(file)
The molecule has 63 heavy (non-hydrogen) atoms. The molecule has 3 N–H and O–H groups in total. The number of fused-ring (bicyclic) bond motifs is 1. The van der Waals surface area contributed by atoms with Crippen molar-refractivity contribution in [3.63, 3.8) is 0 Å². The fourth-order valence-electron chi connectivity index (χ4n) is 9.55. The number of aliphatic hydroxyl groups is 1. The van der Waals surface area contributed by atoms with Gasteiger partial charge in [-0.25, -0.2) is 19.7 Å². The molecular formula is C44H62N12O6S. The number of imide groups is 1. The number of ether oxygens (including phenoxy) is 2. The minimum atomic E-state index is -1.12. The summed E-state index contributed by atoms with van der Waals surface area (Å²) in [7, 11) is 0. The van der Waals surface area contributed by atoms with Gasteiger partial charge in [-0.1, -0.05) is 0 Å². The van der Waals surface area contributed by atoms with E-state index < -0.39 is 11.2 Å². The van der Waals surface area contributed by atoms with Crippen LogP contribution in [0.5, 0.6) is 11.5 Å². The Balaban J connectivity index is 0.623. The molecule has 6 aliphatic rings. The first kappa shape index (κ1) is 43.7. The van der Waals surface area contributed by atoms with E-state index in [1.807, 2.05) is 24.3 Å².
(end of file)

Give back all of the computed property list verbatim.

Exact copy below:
The molecule has 63 heavy (non-hydrogen) atoms. The molecule has 3 N–H and O–H groups in total. The number of fused-ring (bicyclic) bond motifs is 1. The van der Waals surface area contributed by atoms with Crippen molar-refractivity contribution in [3.63, 3.8) is 0 Å². The fourth-order valence-electron chi connectivity index (χ4n) is 9.55. The number of aliphatic hydroxyl groups is 1. The van der Waals surface area contributed by atoms with Gasteiger partial charge in [-0.25, -0.2) is 19.7 Å². The molecular formula is C44H62N12O6S. The number of imide groups is 1. The number of ether oxygens (including phenoxy) is 2. The minimum atomic E-state index is -1.12. The summed E-state index contributed by atoms with van der Waals surface area (Å²) in [7, 11) is 0. The van der Waals surface area contributed by atoms with Gasteiger partial charge in [-0.1, -0.05) is 0 Å². The van der Waals surface area contributed by atoms with E-state index < -0.39 is 11.2 Å². The van der Waals surface area contributed by atoms with Crippen LogP contribution in [0.5, 0.6) is 11.5 Å². The Balaban J connectivity index is 0.623. The molecule has 6 aliphatic rings. The first kappa shape index (κ1) is 43.7. The van der Waals surface area contributed by atoms with E-state index in [1.807, 2.05) is 24.3 Å².